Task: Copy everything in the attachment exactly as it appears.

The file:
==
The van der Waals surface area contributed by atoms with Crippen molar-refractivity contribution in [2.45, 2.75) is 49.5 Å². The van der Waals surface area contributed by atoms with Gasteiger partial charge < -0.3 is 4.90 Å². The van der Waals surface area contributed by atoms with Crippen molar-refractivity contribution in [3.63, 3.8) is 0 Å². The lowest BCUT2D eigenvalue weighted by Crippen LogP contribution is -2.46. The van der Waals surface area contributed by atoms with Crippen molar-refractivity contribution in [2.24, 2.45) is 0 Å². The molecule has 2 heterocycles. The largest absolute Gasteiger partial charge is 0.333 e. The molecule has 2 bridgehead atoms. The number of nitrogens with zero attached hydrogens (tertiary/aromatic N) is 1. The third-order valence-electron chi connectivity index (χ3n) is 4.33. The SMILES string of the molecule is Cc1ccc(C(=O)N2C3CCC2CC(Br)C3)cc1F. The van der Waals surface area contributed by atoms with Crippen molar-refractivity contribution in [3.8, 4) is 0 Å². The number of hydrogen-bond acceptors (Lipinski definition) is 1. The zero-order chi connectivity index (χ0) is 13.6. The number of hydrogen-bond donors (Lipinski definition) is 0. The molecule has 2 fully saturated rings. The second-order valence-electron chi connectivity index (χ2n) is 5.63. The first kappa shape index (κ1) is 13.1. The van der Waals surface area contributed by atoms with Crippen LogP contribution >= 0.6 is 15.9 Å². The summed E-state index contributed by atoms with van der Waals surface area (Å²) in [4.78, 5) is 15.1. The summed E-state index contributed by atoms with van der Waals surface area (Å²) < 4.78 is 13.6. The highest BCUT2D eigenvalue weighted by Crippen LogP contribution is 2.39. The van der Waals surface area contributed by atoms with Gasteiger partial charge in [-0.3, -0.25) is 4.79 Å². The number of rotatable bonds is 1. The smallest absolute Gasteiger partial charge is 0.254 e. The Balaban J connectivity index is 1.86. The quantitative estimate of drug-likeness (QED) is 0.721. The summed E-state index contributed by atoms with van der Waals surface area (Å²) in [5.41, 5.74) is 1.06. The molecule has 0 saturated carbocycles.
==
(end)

The van der Waals surface area contributed by atoms with Crippen molar-refractivity contribution in [2.45, 2.75) is 49.5 Å². The van der Waals surface area contributed by atoms with Gasteiger partial charge < -0.3 is 4.90 Å². The van der Waals surface area contributed by atoms with Crippen molar-refractivity contribution in [3.63, 3.8) is 0 Å². The lowest BCUT2D eigenvalue weighted by Crippen LogP contribution is -2.46. The van der Waals surface area contributed by atoms with Crippen molar-refractivity contribution in [2.24, 2.45) is 0 Å². The molecule has 2 heterocycles. The largest absolute Gasteiger partial charge is 0.333 e. The molecule has 2 bridgehead atoms. The number of nitrogens with zero attached hydrogens (tertiary/aromatic N) is 1. The third-order valence-electron chi connectivity index (χ3n) is 4.33. The SMILES string of the molecule is Cc1ccc(C(=O)N2C3CCC2CC(Br)C3)cc1F. The van der Waals surface area contributed by atoms with Crippen molar-refractivity contribution in [3.8, 4) is 0 Å². The number of hydrogen-bond acceptors (Lipinski definition) is 1. The zero-order chi connectivity index (χ0) is 13.6. The number of hydrogen-bond donors (Lipinski definition) is 0. The molecule has 2 fully saturated rings. The second-order valence-electron chi connectivity index (χ2n) is 5.63. The first kappa shape index (κ1) is 13.1. The van der Waals surface area contributed by atoms with Crippen LogP contribution >= 0.6 is 15.9 Å². The summed E-state index contributed by atoms with van der Waals surface area (Å²) in [4.78, 5) is 15.1. The summed E-state index contributed by atoms with van der Waals surface area (Å²) < 4.78 is 13.6. The highest BCUT2D eigenvalue weighted by Crippen LogP contribution is 2.39. The van der Waals surface area contributed by atoms with Gasteiger partial charge in [-0.3, -0.25) is 4.79 Å². The number of rotatable bonds is 1. The smallest absolute Gasteiger partial charge is 0.254 e. The Balaban J connectivity index is 1.86. The quantitative estimate of drug-likeness (QED) is 0.721. The summed E-state index contributed by atoms with van der Waals surface area (Å²) in [5.41, 5.74) is 1.06. The molecule has 0 saturated carbocycles.